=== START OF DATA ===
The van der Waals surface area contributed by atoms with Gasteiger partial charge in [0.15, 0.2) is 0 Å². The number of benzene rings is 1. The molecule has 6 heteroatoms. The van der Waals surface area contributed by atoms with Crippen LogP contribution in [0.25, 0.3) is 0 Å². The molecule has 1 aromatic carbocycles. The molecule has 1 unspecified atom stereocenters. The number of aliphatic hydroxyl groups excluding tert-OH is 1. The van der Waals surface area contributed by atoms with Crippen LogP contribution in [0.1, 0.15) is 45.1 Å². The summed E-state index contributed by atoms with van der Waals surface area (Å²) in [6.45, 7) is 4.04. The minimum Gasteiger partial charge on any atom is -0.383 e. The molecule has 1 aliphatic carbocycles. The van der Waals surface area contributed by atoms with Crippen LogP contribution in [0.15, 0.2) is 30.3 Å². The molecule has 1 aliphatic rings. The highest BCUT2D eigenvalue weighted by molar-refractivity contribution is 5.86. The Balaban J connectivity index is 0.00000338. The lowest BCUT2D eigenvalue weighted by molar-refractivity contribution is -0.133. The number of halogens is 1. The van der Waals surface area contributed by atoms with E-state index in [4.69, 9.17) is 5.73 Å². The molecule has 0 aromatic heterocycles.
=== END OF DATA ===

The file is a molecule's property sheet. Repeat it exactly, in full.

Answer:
The van der Waals surface area contributed by atoms with Gasteiger partial charge in [0.15, 0.2) is 0 Å². The number of benzene rings is 1. The molecule has 6 heteroatoms. The van der Waals surface area contributed by atoms with Crippen LogP contribution in [0.25, 0.3) is 0 Å². The molecule has 1 aromatic carbocycles. The molecule has 1 unspecified atom stereocenters. The number of aliphatic hydroxyl groups excluding tert-OH is 1. The van der Waals surface area contributed by atoms with Crippen LogP contribution in [0.1, 0.15) is 45.1 Å². The summed E-state index contributed by atoms with van der Waals surface area (Å²) in [6.45, 7) is 4.04. The minimum Gasteiger partial charge on any atom is -0.383 e. The molecule has 1 aliphatic carbocycles. The van der Waals surface area contributed by atoms with Crippen LogP contribution in [0.15, 0.2) is 30.3 Å². The molecule has 1 aliphatic rings. The highest BCUT2D eigenvalue weighted by molar-refractivity contribution is 5.86. The Balaban J connectivity index is 0.00000338. The lowest BCUT2D eigenvalue weighted by molar-refractivity contribution is -0.133. The number of halogens is 1. The van der Waals surface area contributed by atoms with E-state index in [4.69, 9.17) is 5.73 Å². The molecule has 0 aromatic heterocycles.